Monday, July 14, 2008
A few evenings ago I was drifting in and out of sleep on the couch, trying to forget I had a headache when I overheard part of the conversation between Matt and his sister on the telephone. Here's a little of how the conversation went.
Matt: You aren't telling me that you believe in zombies?
Sister-in-law: Well, I wasn't sure before but now there's the idea of government conspiracies and viruses that can make people go crazy.
Matt: Crazy living people are different than zombies. Maybe there could be a virus that spreads that makes people go crazy, but that's not being a zombie. Zombies are physical beings somehow animated by magic. You understand that it's impossible for zombies to move around, especially fast zombies. If their muscles and tendons have atrophied how do they get around? It's physically impossible. Even if they could animate a dead body, how does it become superhuman? You're not thinking this through.
SIL: I know that, but I can't help it. I'm still afraid one will jump out and eat my dogs.
Matt: That's ridiculous. How can you be afraid of some fictional thing made up for movies? I can understand being creeped out by the movie, but you're actually afraid you're going to be attacked by a zombie?
SIL: Well, I feel a little better after *insert a friend's name here* told me that zombies don't attack dogs. You know, like in that scene from Dawn of the Dead?
Matt: That's a movie. You're afraid of a made-up thing in a movie and you're basing your logic on something that's made up from a movie. You know you're talking crazy, right?
SIL: I know they're just movies, but that doesn't mean it couldn't happen.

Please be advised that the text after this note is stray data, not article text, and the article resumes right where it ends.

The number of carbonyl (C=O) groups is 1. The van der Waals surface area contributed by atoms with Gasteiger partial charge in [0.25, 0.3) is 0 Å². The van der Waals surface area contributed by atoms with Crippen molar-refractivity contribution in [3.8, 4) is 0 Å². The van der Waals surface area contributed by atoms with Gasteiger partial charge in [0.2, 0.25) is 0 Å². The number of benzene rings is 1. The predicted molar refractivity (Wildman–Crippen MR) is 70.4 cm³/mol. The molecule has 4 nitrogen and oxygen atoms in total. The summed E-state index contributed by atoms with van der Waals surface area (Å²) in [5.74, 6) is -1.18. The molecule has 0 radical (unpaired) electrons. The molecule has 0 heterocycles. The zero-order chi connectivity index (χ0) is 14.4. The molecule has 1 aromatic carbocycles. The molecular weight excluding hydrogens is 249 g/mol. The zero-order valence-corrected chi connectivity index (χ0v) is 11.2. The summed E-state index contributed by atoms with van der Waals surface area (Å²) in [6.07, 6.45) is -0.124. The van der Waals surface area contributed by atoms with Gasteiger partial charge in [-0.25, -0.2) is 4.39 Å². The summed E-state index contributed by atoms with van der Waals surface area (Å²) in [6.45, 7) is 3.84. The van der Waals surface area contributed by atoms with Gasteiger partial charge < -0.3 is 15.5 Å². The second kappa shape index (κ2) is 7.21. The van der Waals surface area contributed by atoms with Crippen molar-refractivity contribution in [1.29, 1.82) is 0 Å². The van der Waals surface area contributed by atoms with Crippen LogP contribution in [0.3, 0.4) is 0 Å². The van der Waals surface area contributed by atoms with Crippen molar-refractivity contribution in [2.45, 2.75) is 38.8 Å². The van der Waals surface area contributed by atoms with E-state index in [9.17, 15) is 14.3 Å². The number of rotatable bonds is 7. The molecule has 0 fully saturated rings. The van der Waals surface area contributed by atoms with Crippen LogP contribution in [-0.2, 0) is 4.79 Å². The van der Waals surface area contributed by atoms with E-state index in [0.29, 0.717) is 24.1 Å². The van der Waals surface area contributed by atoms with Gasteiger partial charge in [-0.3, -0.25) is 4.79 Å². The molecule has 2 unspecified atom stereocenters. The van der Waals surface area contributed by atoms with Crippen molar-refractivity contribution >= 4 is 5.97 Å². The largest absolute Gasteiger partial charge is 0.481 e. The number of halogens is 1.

At this point, I decide to chime in. I wonder if I'm dreaming, but I'm pretty sure I'm awake.
Me: Tell her about it being physically impossible again.
But the fact is, I can't be too critical of my sister-in-law. It wasn't too long ago that I believed in demon possession, spiritual warfare, ghosts and angels, and other crazier things that I can't even begin to explain without you thinking that I should be locked up.
But growing up in a non-traditional, Pentecostal household these were things that my family bought into willingly. Not only was it a perfect form of control - don't think about X, where X could be evolution or secularism or something else antithetical to the religious dogma, because those concepts have been created by Satan to draw you away from God - but it was also a gateway into magical thinking. If we accepted these concepts, it was much easier to accept other strange or outright crazy ideas as being real.
In my own experience even after I no longer believed in a supreme being, I still found it difficult to escape the spiritual mindset and embraced belief in fate and energy manipulation. It took years of further thought into why these beliefs aren't rational before I gave them up. It was only then that I was willing to call myself an atheist.
My husband tried to let me off the hook when I explained my own evolution of belief by telling me that supernatural entities, while they may be as improbable aren't testable in the natural world. But I can't let myself off that easily. For a supernatural entity to be perceived it must enter the natural world. That is why my belief in the supernatural eventually crumbled. Most "evidence" of the supernatural is anecdotal, poorly researched, or fraudulent. A half-serious look into the evidence presented cannot lead to supernatural belief for any rational person.
It's only the people who don't learn to think rationally or apply critical thinking that fall into the trap of believing in the supernatural, magic, zombies, and religion. For a person without a rational mindset arguments for rationality will fall on deaf ears.